Use of antibiotics (including antivirals and antifungals) is generally not recommended. Antibiotics may even be detrimental, as cases complicated by C. difficileinfection have shown, unless there is a confirmed diagnosis of, or a high degree of clinical suspicion for, underlying significant infection or sepsis, perforation or the patient is immunocompromised.3Surgery is required only in highly selected cases (e.g. those complicated by perforation, abscess formation or a stricture). Complications are rare, but they usually involve stenosis or stricture formation. Prognosis is poor, with a high mortality rate of 32% due to the severity of the comorbidities present, despite specific AEN-related mortality being quite low at 6%. Treatment should, therefore, be prompt, aggressive and aimed at the conditions that have caused the AEN, to achieve better recovery rates.6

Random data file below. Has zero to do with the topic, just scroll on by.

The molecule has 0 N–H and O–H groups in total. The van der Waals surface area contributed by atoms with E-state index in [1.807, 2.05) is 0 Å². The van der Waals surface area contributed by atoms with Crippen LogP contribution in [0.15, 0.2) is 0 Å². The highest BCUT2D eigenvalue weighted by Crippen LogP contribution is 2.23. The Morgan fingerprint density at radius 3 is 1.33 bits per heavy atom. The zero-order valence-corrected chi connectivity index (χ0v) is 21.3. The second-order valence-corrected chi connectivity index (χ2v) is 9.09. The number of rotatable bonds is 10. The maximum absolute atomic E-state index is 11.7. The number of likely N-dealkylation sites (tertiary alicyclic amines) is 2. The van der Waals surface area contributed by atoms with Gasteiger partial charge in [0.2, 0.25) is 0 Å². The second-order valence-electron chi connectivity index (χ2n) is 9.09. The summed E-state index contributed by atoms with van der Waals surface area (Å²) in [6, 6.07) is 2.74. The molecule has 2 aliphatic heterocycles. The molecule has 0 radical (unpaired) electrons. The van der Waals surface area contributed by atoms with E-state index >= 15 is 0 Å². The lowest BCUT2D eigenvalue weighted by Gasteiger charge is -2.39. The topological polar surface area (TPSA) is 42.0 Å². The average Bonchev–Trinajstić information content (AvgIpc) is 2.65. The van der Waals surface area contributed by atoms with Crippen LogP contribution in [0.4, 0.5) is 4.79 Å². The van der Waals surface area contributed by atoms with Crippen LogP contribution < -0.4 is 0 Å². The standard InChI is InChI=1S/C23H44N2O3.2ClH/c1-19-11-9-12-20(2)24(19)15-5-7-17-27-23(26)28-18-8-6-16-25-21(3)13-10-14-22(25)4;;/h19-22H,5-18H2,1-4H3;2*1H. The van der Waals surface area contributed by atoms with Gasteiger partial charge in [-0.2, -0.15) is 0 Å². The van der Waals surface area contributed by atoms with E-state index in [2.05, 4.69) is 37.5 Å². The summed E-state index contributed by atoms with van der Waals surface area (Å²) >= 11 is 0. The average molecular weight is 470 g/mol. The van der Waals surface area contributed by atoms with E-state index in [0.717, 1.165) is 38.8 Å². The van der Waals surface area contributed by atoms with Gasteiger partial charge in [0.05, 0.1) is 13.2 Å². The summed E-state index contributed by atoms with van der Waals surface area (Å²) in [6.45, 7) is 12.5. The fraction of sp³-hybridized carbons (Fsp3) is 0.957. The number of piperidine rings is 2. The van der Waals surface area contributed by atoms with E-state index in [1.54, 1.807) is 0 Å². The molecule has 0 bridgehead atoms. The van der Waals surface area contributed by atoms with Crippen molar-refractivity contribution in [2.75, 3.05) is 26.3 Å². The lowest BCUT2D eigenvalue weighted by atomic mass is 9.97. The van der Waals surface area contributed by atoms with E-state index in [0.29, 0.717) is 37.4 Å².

About the authors

Spyros Siakavellas is a Gastroenterology Fellow in the Academic Department of Gastroenterology, Laiko General Hospital of Athens, Greece. In 2018 he joined the UEG E-learning team as a Web Editor. He was trained in medicine and completed his PhD thesis on “The role of the TL1A/DcR3 axis in IBD” at the Medical School of Athens University. He has trained in internal medicine and gastroenterology in the UK and in Greece. His research interests include IBD and hepatology.